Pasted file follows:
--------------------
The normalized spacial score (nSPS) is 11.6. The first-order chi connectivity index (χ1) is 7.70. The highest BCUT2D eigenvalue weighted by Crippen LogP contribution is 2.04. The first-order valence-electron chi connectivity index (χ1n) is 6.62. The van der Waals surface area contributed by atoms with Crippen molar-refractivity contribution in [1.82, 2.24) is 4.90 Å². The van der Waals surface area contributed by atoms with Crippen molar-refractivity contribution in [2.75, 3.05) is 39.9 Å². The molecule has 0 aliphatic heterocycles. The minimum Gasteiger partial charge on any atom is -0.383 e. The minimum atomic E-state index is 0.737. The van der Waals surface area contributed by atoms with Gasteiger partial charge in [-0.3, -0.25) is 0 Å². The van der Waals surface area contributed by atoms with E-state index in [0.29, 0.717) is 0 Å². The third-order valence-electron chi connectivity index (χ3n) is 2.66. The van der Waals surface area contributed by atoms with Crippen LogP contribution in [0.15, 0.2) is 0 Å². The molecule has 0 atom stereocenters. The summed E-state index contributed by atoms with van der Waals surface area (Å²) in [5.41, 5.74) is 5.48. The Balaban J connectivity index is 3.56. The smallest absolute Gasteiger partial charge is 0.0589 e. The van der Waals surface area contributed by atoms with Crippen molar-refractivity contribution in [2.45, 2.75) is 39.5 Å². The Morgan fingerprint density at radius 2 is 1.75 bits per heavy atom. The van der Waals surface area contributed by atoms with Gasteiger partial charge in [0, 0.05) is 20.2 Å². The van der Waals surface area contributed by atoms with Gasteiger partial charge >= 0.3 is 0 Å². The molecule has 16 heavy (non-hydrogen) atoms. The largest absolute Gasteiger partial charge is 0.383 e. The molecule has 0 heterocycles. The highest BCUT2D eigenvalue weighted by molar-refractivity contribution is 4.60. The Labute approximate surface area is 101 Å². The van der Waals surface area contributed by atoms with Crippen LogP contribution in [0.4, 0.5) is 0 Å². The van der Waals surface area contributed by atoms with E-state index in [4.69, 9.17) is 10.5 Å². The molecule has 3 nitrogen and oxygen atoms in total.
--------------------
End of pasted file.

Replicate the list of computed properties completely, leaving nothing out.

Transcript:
The normalized spacial score (nSPS) is 11.6. The first-order chi connectivity index (χ1) is 7.70. The highest BCUT2D eigenvalue weighted by Crippen LogP contribution is 2.04. The first-order valence-electron chi connectivity index (χ1n) is 6.62. The van der Waals surface area contributed by atoms with Crippen molar-refractivity contribution in [1.82, 2.24) is 4.90 Å². The van der Waals surface area contributed by atoms with Crippen molar-refractivity contribution in [2.75, 3.05) is 39.9 Å². The molecule has 0 aliphatic heterocycles. The minimum Gasteiger partial charge on any atom is -0.383 e. The minimum atomic E-state index is 0.737. The van der Waals surface area contributed by atoms with Gasteiger partial charge in [-0.3, -0.25) is 0 Å². The van der Waals surface area contributed by atoms with E-state index in [0.29, 0.717) is 0 Å². The third-order valence-electron chi connectivity index (χ3n) is 2.66. The van der Waals surface area contributed by atoms with Crippen LogP contribution in [0.15, 0.2) is 0 Å². The molecule has 0 atom stereocenters. The summed E-state index contributed by atoms with van der Waals surface area (Å²) in [5.41, 5.74) is 5.48. The Balaban J connectivity index is 3.56. The smallest absolute Gasteiger partial charge is 0.0589 e. The van der Waals surface area contributed by atoms with Crippen molar-refractivity contribution in [2.45, 2.75) is 39.5 Å². The Morgan fingerprint density at radius 2 is 1.75 bits per heavy atom. The van der Waals surface area contributed by atoms with Gasteiger partial charge in [0, 0.05) is 20.2 Å². The van der Waals surface area contributed by atoms with Gasteiger partial charge >= 0.3 is 0 Å². The molecule has 16 heavy (non-hydrogen) atoms. The largest absolute Gasteiger partial charge is 0.383 e. The molecule has 0 heterocycles. The highest BCUT2D eigenvalue weighted by molar-refractivity contribution is 4.60. The Labute approximate surface area is 101 Å². The van der Waals surface area contributed by atoms with Crippen LogP contribution in [0.4, 0.5) is 0 Å². The van der Waals surface area contributed by atoms with E-state index in [4.69, 9.17) is 10.5 Å². The molecule has 3 nitrogen and oxygen atoms in total.